Pan Am 747 Exhibit Opens in New York Celebrating the ‘Queen of the Skies’ 50th

By Anna Breuer on 28 October 2019
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The Boeing 747 – often referred to as the Queen of the Skies – went into service nearly half a century ago with launch customer Pan Am. While the airline shut down in 1991, the Pan Am Museum, located in Garden City, New York, is celebrating with a special exhibition The Boeing 747: A Jumbo Jet Story. The exhibition opened on Saturday with a preview for donors.

Since its launch in 1970, over 1,500 Boeing 747 Jumbo Jets have graced the skies. The 747 was the largest and roomiest airliner in the world and Pan Am stressed this in its marketing.

“Chances are, you’ve heard about the plane with the spiral staircase in first class,” a 1969 Pan Am commercial went.  “The plane with the two wide aisles and the three wide-screen movies, and the 8’ (243 cm) ceilings in economy,” it continued.




After Boeing lost the contract for a jumbo military cargo plane to arch-competitor Lockheed in the 1960s, Juan Trippe, Pan Am’s founder and CEO, asked Boeing to build a passenger version for which his airline would serve as launch customer. Pan Am committed to 25 of the new Jumbo Jets for $525 million ($3.4 billion in 2019 dollars), putting Trippe in the unique position of having tremendous influence in the design as well.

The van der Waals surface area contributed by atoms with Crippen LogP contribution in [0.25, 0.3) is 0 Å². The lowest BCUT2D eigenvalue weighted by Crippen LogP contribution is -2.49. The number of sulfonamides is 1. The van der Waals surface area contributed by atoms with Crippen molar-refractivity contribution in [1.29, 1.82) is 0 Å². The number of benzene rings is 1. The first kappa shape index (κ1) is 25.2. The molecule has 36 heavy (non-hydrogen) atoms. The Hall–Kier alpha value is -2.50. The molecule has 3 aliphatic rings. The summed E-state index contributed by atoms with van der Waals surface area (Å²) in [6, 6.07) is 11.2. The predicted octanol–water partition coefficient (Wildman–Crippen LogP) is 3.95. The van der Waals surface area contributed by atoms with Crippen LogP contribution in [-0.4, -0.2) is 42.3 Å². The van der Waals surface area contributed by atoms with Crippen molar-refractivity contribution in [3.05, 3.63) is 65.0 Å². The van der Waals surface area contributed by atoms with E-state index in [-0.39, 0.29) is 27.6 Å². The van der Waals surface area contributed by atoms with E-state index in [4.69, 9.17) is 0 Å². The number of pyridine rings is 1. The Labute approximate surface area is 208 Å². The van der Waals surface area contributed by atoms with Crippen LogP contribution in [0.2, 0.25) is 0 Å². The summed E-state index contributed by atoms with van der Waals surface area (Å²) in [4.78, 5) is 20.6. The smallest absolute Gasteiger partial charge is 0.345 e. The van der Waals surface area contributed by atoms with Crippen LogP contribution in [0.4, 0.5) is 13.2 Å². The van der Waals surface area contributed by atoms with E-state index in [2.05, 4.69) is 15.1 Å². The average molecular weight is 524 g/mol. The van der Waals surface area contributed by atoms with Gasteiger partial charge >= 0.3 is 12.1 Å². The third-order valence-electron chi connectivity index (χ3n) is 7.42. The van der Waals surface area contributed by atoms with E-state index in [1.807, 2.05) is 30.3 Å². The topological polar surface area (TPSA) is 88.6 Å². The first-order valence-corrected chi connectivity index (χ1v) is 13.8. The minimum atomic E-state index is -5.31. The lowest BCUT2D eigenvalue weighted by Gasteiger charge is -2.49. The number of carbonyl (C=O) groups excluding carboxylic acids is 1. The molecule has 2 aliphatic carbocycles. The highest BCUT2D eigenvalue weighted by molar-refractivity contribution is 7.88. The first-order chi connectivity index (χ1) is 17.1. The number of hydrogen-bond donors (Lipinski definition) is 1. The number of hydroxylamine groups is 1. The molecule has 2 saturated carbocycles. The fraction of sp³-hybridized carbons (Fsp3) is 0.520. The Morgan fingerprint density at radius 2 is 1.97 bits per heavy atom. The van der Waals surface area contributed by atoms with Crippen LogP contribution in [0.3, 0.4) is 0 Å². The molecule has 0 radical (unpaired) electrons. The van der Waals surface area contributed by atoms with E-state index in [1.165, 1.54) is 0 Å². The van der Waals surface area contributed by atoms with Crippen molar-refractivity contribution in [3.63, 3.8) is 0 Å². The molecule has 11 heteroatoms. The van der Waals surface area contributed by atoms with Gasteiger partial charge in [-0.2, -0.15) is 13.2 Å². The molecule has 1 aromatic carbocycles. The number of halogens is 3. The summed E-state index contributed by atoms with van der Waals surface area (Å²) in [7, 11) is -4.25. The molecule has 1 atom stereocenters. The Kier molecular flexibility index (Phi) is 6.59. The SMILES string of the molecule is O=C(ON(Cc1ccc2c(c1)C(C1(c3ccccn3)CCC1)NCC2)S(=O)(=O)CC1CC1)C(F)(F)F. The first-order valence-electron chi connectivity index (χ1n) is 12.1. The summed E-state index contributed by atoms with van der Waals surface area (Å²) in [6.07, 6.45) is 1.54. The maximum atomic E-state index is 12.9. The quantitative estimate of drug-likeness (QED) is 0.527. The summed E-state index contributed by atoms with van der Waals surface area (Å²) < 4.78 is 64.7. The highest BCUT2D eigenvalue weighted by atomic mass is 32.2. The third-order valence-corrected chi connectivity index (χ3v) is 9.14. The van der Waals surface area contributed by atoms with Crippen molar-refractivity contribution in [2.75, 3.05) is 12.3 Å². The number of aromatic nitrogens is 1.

At Boeing, Joe Sutter, who would become known as the “father of the 747,” managed a team of 4,500 engineers. That team took just 29 months to design and build the graceful 747, crafting a glistening airborne response to the ocean liners of the early 20th century.

First Mr. Sutter had to convince Mr. Trippe to abandon his preference for a double-decker configuration (à la today’s Airbus A380). Using a plywood prototype, he managed to persuade the Pan Am founder to accept a twin-aisle cabin design with a hump-like upper deck lounge. This became the iconic aircraft fondly referred to as the Queen of the Skies.

Click here to continue to Page 2The Upper Deck and the Opening of the 747 Exhibition

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